Jonathan Rouse knew he wanted to be a scientist. He spent much of his time outdoors, climbing and hiking around the world, and thought that being a research scientist would be a natural fit. So when he came to Mount Allison on his mother’s [a high school English teacher in Montreal] recommendation, he gravitated towards geology.
With the mining economy somewhat depressed in the early ‘80s, there were few opportunities in the Maritime region. This took Rouse west, eventually working with Falconbridge Ltd. in British Columbia, which merged with Noranda in 2005. Rouse had worked for the company after graduation, with his first assignment being on the Queen Charlotte Islands, now Haida Gwaii — a national park on the North Coast of British Columbia.
As an exploration geologist, Rouse would spend five to six months each year in the mountains of BC and southern Yukon.
“I came across these remote locations with cabins and horseback tours, which were mostly visited by Europeans, and I became fascinated with this type of operation that I knew very little about at that time,” he says.
He eventually became involved in land-use planning, with a focus on determining the economic viability of regions within BC for mineralogical purposes. There were competing counter forces from parks and recreation trying to protect and secure land for other purposes.
“I began to like their arguments better than my own in terms of sustainability and economic and regional development,” he explains. “I was also tiring of being away for half of the year and was looking for alternatives that kept me closer to home.”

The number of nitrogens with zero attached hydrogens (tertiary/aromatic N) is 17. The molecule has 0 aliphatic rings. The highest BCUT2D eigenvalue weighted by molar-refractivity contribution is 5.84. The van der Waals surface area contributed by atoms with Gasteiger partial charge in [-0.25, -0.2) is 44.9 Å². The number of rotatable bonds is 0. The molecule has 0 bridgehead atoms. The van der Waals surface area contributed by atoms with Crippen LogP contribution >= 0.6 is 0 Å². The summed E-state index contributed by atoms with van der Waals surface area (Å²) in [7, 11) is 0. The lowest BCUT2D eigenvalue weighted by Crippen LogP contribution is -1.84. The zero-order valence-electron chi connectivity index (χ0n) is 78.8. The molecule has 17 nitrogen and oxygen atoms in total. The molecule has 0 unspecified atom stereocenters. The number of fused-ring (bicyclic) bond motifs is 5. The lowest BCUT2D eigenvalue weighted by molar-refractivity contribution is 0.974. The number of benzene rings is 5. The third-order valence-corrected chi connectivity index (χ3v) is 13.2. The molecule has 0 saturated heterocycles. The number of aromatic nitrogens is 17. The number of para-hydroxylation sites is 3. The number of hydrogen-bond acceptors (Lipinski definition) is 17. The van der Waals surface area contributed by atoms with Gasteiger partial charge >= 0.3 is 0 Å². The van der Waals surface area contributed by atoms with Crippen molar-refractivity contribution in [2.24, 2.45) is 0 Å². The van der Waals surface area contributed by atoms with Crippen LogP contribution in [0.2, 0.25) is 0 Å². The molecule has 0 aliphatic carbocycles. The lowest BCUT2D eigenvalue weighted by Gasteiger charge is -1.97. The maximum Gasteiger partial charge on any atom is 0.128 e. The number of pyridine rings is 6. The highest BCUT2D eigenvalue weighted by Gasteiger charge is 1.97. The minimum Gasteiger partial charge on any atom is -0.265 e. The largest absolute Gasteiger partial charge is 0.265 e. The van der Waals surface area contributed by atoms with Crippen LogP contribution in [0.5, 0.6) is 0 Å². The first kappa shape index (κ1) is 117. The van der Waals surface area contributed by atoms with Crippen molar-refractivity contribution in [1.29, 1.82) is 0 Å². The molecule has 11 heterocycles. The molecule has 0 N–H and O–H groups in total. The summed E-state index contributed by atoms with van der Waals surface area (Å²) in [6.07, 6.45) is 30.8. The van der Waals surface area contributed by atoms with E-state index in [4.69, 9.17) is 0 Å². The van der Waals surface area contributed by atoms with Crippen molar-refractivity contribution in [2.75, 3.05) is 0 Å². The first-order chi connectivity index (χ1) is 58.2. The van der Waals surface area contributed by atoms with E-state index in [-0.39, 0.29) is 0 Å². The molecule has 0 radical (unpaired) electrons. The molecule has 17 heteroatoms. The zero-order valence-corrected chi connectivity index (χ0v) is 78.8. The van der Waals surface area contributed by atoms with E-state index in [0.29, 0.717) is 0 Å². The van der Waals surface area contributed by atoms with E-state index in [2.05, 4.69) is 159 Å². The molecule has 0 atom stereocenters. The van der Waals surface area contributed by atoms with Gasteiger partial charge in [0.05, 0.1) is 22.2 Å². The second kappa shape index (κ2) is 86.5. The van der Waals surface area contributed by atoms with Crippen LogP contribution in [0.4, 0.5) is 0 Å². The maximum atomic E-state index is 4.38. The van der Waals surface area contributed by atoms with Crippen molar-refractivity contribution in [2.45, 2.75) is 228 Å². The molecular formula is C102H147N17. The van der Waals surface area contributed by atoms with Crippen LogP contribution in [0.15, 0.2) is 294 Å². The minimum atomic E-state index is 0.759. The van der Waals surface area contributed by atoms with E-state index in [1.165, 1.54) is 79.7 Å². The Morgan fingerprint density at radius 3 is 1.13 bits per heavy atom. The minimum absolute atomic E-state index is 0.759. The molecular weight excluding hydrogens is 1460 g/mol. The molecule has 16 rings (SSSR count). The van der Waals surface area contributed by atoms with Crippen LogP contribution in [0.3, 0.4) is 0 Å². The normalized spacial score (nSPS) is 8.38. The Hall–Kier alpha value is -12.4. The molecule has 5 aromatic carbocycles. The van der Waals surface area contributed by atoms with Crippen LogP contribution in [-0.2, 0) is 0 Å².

That change in mindset sparked a drastic career change into tourism, in particular adventure and eco-tourism.
Rouse began working for a subsidiary of Canadian Airlines, developing a new series of eco and adventure tourism products for British Columbia with a particular focus on building traffic out of Los Angeles and Germany.
With a Master’s in Tourism and Hospitality Education from the University of Surrey in England and research interests in the area of tourism growth management and sustainability, Rouse became the dean for the School of Hospitality and Business at the Vancouver Community College at the time of the Vancouver 2010 Olympics. As part of this role, he worked with the Four Host First Nations to develop Canada’s first Aboriginal Culinary Program, which would train Indigenous students with a Red Seal Culinary Program for the upcoming Olympic games.
“Sharing is an integral part of aboriginal culture and we wanted to create a legacy around the Olympics that would support long-term growth for aboriginal learners to develop culinary skills that highlight and share their interests and perspective around food,” he says.
Rouse is now the director for food, wine, and tourism and associate dean at the Okanagan School of Business at Okanagan College.
“My passion is building capacity that will support the long-term growth of learners,” he says. “I love identifying what needs to happen in the marketplace and working with partners to build the right kind of innovative academic programming that will lead people to have interesting and productive lives.”
In the Okanagan, the wine industry is worth approximately $2 billion. Rouse is currently working to build educational training capacity around that booming industry. In September 2017, Okanagan College will launch Canada’s first two-year Viticulture Technician Diploma, which is the agriculture side of growing grapes for quality wine making.
Top photo caption: Jonathan Rouse working on a mineral potential research project for the BC Ministry of Energy, Mines and Petroleum in the Chilcotin Mountains, Central BC soon after graduating from Mount Allison.